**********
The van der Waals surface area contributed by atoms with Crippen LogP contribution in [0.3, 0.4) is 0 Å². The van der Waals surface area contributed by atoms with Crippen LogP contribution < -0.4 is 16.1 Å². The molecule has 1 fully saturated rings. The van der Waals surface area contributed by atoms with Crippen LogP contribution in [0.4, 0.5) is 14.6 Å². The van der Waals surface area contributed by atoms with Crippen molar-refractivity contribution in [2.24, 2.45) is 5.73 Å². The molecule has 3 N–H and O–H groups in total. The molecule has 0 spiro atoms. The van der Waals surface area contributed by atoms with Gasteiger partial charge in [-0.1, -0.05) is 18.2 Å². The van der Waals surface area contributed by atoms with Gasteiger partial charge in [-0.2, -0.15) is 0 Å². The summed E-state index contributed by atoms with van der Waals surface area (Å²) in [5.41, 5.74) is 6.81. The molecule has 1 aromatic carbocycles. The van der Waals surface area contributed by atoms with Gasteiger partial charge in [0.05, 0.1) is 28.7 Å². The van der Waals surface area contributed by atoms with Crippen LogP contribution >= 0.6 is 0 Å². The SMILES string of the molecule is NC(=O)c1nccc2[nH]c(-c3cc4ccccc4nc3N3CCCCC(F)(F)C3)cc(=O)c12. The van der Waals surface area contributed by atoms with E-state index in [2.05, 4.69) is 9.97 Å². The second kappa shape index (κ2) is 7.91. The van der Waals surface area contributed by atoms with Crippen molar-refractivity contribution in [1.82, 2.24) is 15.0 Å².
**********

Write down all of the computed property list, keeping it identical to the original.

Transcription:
The van der Waals surface area contributed by atoms with Crippen LogP contribution in [0.3, 0.4) is 0 Å². The van der Waals surface area contributed by atoms with Crippen LogP contribution < -0.4 is 16.1 Å². The molecule has 1 fully saturated rings. The van der Waals surface area contributed by atoms with Crippen LogP contribution in [0.4, 0.5) is 14.6 Å². The van der Waals surface area contributed by atoms with Crippen molar-refractivity contribution in [2.24, 2.45) is 5.73 Å². The molecule has 3 N–H and O–H groups in total. The molecule has 0 spiro atoms. The van der Waals surface area contributed by atoms with Gasteiger partial charge in [-0.1, -0.05) is 18.2 Å². The van der Waals surface area contributed by atoms with Gasteiger partial charge in [-0.2, -0.15) is 0 Å². The summed E-state index contributed by atoms with van der Waals surface area (Å²) in [5.41, 5.74) is 6.81. The molecule has 1 aromatic carbocycles. The van der Waals surface area contributed by atoms with Gasteiger partial charge in [0.05, 0.1) is 28.7 Å². The van der Waals surface area contributed by atoms with Crippen LogP contribution >= 0.6 is 0 Å². The SMILES string of the molecule is NC(=O)c1nccc2[nH]c(-c3cc4ccccc4nc3N3CCCCC(F)(F)C3)cc(=O)c12. The van der Waals surface area contributed by atoms with E-state index in [2.05, 4.69) is 9.97 Å². The second kappa shape index (κ2) is 7.91. The van der Waals surface area contributed by atoms with Crippen molar-refractivity contribution in [1.82, 2.24) is 15.0 Å².